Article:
People in poorer parts of UK should be paid LESS: Osborne’s plan to end public sector national pay deals
Millions of public sector workers could have their salaries frozen for years
Public sector wages could be brought down by up to 18 per cent over time in poorer parts of the country
It could affect civil servants, nurses, teachers and prison officers
By Jason Groves, Political Correspondent
PUBLISHED: 00:02, 17 March 2012 | UPDATED: 11:25, 17 March 2012
George Osborne will announce plans to freeze pay for public sector workers living in the poorest parts of Britain, in his budget next week.
Millions could have their salaries frozen for years under radical plans to end the system of national pay bargaining.
Critics have said the move will create an even bigger economic divide between the north and south and plunge parts of the country already struggling financially into an even deeper depression.
Mr Osborne yesterday ordered officials to begin dismantling the decades-old national pay system as part of a wider plan to boost Britain’s competitiveness.
In a direct challenge to the unions, he told a dozen departments to immediately start setting pay according to local living costs.
In some poorer parts of the country, public sector wages could be brought down by up to 18 per cent over time.
The initiative starts with civil servants, but will be rolled out to cover the majority of state workers – including nurses, teachers and prison officers.
Some staff could even have their pay cut and starting salaries for recruits will be lower.
Research conducted for the Treasury shows that public sector workers receive an average 8 per cent pay premium, as well as far better pensions.
But the average masks huge variations. In the South East – where living costs are higher – the public sector pay premium is worth just 0.5 per cent, while in Wales it is worth an astonishing 18 per cent. Teachers enjoy the highest pay premium of any profession.
The Chancellor was originally due to launch the scheme in April 2013. But Treasury sources said Mr Osborne was keen to ‘get on with it’ and had ordered officials to bring the process forward by a year.
Negotiations will begin next month in 12 Whitehall departments that have emerged from their two-year pay freeze.
The process covers 160,000, mostly in JobCentres, the UK Border Agency and the Driver and Vehicle Licensing Agency.
The Treasury insists the new pay initiative will be genuinely local, rather than based on crude regional averages. For example, workers in Manchester could be paid different rates from those in Liverpool.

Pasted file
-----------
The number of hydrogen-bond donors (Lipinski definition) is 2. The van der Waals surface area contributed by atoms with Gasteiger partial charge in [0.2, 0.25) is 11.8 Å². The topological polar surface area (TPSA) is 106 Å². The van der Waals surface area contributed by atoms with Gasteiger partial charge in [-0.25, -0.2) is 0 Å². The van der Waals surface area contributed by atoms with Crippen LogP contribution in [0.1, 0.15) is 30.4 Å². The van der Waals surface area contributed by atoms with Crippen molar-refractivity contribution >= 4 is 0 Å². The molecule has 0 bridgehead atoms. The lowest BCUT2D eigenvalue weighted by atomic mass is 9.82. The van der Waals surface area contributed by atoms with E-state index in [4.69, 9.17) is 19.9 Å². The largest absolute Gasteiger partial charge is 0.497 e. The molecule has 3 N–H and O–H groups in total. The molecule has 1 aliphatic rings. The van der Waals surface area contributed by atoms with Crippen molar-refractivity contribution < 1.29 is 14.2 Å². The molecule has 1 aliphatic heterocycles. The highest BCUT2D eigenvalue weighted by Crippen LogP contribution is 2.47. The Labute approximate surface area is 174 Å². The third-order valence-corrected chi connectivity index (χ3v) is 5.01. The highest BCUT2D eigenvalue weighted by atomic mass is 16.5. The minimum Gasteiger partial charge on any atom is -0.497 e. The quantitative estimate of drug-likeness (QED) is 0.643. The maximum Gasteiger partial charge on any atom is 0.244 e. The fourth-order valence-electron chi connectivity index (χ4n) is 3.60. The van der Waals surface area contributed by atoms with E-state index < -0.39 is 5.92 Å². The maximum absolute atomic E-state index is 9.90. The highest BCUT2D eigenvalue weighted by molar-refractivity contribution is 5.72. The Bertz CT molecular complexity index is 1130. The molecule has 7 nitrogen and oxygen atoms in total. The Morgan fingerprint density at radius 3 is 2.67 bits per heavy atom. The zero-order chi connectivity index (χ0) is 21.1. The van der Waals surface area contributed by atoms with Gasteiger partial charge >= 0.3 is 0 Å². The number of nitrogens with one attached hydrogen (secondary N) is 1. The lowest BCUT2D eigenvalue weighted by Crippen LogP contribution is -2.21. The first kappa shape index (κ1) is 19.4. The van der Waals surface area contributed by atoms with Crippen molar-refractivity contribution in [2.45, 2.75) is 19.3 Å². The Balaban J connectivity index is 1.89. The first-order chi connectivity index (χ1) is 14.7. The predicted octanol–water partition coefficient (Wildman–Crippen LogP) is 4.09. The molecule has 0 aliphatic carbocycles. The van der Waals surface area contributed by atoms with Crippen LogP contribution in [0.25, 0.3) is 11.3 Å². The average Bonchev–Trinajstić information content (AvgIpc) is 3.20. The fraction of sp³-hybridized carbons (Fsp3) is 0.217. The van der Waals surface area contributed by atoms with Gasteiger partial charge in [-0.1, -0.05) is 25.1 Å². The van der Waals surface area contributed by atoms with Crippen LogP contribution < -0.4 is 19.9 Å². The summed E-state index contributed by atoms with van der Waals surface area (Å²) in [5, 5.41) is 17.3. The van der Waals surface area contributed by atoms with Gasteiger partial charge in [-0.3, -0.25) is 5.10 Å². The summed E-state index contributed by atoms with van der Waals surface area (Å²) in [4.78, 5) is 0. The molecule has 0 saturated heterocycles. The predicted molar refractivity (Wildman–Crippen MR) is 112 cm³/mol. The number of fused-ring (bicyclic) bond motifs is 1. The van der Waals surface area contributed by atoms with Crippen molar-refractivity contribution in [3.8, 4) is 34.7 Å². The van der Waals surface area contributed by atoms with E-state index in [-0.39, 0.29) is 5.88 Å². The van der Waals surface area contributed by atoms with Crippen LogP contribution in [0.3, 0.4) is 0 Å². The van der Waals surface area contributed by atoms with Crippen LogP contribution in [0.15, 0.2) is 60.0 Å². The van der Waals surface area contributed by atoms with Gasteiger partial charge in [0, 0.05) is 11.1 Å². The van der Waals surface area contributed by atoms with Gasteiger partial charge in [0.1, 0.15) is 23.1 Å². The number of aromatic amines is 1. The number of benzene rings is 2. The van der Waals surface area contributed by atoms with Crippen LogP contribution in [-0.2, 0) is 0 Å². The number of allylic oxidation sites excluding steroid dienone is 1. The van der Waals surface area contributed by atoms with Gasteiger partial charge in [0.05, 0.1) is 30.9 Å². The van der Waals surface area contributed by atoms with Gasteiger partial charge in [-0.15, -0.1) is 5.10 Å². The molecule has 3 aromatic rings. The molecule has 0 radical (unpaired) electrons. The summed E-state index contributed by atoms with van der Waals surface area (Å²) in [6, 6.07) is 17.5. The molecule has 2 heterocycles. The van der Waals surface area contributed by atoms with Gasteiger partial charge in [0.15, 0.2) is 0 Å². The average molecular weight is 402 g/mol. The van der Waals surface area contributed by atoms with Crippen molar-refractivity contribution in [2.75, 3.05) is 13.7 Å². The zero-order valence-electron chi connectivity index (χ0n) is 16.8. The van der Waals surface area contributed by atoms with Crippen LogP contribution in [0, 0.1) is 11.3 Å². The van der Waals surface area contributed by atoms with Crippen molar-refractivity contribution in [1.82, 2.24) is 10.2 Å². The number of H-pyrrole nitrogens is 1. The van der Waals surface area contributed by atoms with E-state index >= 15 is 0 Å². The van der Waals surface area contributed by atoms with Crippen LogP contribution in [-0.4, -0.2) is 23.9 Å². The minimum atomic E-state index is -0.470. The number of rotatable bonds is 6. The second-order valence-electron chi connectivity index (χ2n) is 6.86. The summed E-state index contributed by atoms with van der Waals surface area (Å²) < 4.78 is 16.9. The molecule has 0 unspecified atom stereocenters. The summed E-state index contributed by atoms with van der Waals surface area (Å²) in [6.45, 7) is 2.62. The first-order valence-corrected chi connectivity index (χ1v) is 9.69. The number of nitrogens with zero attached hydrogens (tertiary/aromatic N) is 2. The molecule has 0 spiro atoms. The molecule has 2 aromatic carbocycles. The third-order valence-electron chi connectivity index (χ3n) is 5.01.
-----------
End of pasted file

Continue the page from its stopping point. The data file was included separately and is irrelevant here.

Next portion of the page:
Managers will be asked to examine the wages they pay and compare them to local living costs and private sector wages. Where wages are significantly above the local norm they will be expected to bring them into line.
A Treasury source said: ‘It will be up to departments how they handle it. You can’t rule out pay cuts but given the contractual and political issues that would cause it is probably unlikely.
‘What is more likely is that you would see wages rising at a slower pace or new entrants asked to accept lower pay. The eventual scope is the whole of the public sector, apart from local government workers.’
In expensive areas of the country, such as London and the South East, public sector workers could be offered higher wages to aid recruitment.
Unions are likely to react with fury to the proposals. When the idea was first floated by the Chancellor last year, TUC general secretary Brendan Barber said the plan was a recipe for ‘deep pay cuts in areas of high unemployment’.
Critics say the current system creates distortions between the public and private sectors, with businesses in poorer areas unable to compete for staff.
But supporters of national pay deals claim that decent public sector wages help prop up poorer communities. They warn removing it risks widening the North-South divide.
Eric Ollerenshaw, Tory MP for Lancaster and Fleetwood, warned this week that the issue could deepen the party’s unpopularity in the North.
He said: ‘The emerging issue of possibly introducing regional pay bargaining in the public sector will need to be handled with care.
‘The Government will need to make its case carefully in the face of arguments that such a policy would bring about a brain drain from the North, remove money from the Northern economy and even institutionalise the North-South divide.’
Civil servants have threatened further strikes after rejecting the Government’s deal on public sector pensions. Members of the Public and Commercial Services Union said they backed ‘co-ordinated’ industrial action over plans to increase their pension contributions and switch the way their pensions are calculated.